in is owned by the resort and available for sale for just $209,000.  This morning I awoke to watch last night’s full moon, a bright orange, descend beyond the Blue Ridge Mountains to the west.  Below the deck of the condo is the 18th green of the Ellis Maples designed and Dan Maples renovated layout.  Although inside and out the condo unit is standard fare for a resort -– which is to say designed for short-term comfort, not long-term stimulation -- $209,000 is nevertheless a fair price.  Golf pro and real estate sales director Bo Goins told me that most owners of the limited number of units at Olde Mill can expect to net about $5,000 in rental fees during the April to November season, enough to pay for their homeowner fees and monthly golf club dues, with a little left over for a few meals at the surprisingly good resort restaurant.  (I had a nice pork tenderloin the first night and a creditable spaghetti and meatballs on Italian night; this is, after all, rural Virginia, not Little Italy, but the chef has been well trained.)  The resort handles all the maintenance and housekeeping for the condo rental units for about a 40% cut of the revenue.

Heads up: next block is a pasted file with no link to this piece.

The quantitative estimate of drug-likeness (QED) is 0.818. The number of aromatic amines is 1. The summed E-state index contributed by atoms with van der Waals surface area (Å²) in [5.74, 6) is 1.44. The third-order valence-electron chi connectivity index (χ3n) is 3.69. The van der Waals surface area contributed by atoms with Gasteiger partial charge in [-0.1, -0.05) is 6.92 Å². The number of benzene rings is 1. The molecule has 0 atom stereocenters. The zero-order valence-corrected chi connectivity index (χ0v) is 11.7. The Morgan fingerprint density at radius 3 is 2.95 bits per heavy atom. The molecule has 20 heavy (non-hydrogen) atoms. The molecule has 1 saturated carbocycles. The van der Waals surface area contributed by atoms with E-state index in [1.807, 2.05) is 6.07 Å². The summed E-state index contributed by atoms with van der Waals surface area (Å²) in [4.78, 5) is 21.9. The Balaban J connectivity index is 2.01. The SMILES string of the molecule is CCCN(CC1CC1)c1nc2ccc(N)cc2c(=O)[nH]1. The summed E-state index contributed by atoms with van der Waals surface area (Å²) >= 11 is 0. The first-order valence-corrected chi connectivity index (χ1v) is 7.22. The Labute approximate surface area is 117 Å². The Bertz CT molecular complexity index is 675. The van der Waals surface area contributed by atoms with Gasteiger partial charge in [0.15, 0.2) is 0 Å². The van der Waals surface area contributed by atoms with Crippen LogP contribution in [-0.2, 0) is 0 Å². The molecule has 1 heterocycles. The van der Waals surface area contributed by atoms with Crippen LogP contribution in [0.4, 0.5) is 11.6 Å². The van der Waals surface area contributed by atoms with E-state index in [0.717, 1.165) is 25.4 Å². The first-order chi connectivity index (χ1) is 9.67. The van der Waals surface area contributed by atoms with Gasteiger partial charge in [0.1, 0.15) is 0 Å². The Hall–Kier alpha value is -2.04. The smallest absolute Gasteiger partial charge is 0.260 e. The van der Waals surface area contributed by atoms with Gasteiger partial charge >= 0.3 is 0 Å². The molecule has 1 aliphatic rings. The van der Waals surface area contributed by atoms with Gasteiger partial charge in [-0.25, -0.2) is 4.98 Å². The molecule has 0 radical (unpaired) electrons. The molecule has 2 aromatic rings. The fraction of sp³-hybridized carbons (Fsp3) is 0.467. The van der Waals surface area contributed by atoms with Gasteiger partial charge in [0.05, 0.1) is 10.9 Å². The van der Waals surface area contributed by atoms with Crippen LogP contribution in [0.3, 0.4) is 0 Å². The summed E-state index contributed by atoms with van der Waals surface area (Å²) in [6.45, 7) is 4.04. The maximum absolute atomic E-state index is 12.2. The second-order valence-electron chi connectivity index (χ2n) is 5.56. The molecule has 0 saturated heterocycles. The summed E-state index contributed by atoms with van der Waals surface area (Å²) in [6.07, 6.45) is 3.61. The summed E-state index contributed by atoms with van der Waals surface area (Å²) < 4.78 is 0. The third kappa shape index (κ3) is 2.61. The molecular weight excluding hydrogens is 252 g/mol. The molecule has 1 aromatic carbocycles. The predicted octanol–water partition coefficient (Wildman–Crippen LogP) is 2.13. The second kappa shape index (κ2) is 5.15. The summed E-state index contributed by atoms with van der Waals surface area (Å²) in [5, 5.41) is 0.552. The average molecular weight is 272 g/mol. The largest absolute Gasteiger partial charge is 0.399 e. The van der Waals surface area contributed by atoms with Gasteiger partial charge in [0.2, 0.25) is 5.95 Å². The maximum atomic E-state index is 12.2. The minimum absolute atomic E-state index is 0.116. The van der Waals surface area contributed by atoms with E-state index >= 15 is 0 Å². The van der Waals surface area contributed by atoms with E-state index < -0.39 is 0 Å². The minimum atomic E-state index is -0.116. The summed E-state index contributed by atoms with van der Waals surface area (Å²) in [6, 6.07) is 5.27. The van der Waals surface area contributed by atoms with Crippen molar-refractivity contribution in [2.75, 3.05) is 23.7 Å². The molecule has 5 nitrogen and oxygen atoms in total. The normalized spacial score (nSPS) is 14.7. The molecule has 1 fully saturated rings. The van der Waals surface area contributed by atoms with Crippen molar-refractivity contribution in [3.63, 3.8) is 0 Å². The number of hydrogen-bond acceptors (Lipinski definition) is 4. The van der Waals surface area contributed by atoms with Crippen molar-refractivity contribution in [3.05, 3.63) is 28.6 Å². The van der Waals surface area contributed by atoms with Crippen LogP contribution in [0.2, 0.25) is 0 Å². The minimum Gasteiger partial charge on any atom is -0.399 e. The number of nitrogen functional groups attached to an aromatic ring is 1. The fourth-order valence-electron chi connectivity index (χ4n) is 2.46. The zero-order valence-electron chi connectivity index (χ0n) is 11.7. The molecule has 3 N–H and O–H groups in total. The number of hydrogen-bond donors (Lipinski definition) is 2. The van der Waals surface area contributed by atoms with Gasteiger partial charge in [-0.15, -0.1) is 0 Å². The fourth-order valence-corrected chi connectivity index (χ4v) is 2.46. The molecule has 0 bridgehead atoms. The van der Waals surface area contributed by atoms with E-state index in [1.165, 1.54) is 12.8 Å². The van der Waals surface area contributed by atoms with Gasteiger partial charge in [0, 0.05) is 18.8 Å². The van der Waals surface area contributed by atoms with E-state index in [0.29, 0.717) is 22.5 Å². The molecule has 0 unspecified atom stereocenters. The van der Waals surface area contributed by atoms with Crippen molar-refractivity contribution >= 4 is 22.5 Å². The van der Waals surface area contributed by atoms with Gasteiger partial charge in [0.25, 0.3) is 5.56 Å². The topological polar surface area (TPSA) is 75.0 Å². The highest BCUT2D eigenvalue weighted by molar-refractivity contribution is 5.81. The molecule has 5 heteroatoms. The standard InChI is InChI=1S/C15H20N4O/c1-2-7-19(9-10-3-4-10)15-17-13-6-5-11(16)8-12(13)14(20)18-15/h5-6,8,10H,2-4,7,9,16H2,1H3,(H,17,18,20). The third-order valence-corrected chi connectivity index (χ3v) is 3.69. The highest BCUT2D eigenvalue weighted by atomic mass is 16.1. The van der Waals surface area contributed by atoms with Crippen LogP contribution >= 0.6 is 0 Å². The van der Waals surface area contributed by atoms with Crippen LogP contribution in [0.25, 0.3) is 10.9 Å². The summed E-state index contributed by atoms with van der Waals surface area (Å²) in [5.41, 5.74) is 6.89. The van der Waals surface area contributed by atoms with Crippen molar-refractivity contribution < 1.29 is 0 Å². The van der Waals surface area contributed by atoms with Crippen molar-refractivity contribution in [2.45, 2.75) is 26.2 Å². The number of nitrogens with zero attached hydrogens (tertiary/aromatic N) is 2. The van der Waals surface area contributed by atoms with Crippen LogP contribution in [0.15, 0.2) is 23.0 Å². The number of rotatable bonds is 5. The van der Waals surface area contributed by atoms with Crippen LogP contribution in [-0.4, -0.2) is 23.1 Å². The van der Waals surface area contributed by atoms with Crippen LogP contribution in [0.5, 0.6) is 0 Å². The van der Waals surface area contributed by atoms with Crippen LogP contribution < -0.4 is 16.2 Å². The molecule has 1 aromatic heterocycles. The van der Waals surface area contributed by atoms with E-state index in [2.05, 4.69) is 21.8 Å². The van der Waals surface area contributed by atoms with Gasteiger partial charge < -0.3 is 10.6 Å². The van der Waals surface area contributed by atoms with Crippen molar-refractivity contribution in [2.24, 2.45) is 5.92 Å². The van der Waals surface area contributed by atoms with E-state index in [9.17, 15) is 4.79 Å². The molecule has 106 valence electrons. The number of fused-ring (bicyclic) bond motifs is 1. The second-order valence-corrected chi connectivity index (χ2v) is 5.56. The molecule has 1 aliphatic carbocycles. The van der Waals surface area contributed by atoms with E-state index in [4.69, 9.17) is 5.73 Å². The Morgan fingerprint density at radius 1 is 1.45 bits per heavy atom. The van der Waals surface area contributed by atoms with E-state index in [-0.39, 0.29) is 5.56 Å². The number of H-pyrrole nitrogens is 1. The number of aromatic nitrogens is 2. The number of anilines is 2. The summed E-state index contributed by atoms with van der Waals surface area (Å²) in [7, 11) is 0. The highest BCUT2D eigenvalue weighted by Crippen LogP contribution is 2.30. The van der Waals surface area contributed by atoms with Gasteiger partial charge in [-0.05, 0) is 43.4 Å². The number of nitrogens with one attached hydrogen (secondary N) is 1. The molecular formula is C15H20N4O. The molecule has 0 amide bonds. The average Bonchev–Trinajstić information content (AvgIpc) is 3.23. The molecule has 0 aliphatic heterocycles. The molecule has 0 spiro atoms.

The par 4 10th hole at Olde Mill Resort.


        Olde Mill is new owner Norris Mitchell’s first foray into golf community ownership, although his real estate portfolio includes hundreds of properties (apartments buildings, hotels and a few residential communities).   Those who worry justifiably about the financial health of developers should find comfort at Olde Mill.

        "He [Norris Mitchell] paid for Olde Mill out of his own pocket,” says Bo Goins.  “And we have no debt.”